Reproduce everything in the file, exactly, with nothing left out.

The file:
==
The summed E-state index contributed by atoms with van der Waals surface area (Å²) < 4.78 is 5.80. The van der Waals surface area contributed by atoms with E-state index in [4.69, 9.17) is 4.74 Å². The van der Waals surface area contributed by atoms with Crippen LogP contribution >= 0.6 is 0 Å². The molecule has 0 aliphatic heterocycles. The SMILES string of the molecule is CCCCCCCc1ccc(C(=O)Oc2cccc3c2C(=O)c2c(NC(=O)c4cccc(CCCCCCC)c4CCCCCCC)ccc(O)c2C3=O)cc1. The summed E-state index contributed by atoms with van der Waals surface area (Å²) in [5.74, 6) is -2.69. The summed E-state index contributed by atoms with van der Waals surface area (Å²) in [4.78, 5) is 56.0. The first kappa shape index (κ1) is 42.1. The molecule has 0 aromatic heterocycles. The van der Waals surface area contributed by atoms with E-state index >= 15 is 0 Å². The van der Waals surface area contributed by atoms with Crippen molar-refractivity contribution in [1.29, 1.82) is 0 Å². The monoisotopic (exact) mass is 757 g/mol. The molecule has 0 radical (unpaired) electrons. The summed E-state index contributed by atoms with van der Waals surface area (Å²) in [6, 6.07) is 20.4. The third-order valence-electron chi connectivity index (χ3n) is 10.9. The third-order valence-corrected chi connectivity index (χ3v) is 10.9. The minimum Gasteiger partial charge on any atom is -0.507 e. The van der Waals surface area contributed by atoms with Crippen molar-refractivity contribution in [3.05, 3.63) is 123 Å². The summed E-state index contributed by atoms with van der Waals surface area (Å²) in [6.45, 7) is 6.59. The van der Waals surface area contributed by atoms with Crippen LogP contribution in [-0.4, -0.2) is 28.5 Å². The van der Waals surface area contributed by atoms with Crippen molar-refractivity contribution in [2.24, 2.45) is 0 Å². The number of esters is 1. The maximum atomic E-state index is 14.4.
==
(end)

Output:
The summed E-state index contributed by atoms with van der Waals surface area (Å²) < 4.78 is 5.80. The van der Waals surface area contributed by atoms with E-state index in [4.69, 9.17) is 4.74 Å². The van der Waals surface area contributed by atoms with Crippen LogP contribution >= 0.6 is 0 Å². The molecule has 0 aliphatic heterocycles. The SMILES string of the molecule is CCCCCCCc1ccc(C(=O)Oc2cccc3c2C(=O)c2c(NC(=O)c4cccc(CCCCCCC)c4CCCCCCC)ccc(O)c2C3=O)cc1. The summed E-state index contributed by atoms with van der Waals surface area (Å²) in [5.74, 6) is -2.69. The summed E-state index contributed by atoms with van der Waals surface area (Å²) in [4.78, 5) is 56.0. The first kappa shape index (κ1) is 42.1. The molecule has 0 aromatic heterocycles. The van der Waals surface area contributed by atoms with E-state index >= 15 is 0 Å². The van der Waals surface area contributed by atoms with Crippen molar-refractivity contribution in [1.29, 1.82) is 0 Å². The monoisotopic (exact) mass is 757 g/mol. The molecule has 0 radical (unpaired) electrons. The summed E-state index contributed by atoms with van der Waals surface area (Å²) in [6, 6.07) is 20.4. The third-order valence-electron chi connectivity index (χ3n) is 10.9. The third-order valence-corrected chi connectivity index (χ3v) is 10.9. The minimum Gasteiger partial charge on any atom is -0.507 e. The van der Waals surface area contributed by atoms with Crippen molar-refractivity contribution in [3.05, 3.63) is 123 Å². The summed E-state index contributed by atoms with van der Waals surface area (Å²) in [6.45, 7) is 6.59. The van der Waals surface area contributed by atoms with Crippen LogP contribution in [-0.4, -0.2) is 28.5 Å². The van der Waals surface area contributed by atoms with Crippen molar-refractivity contribution in [2.24, 2.45) is 0 Å². The number of esters is 1. The maximum atomic E-state index is 14.4.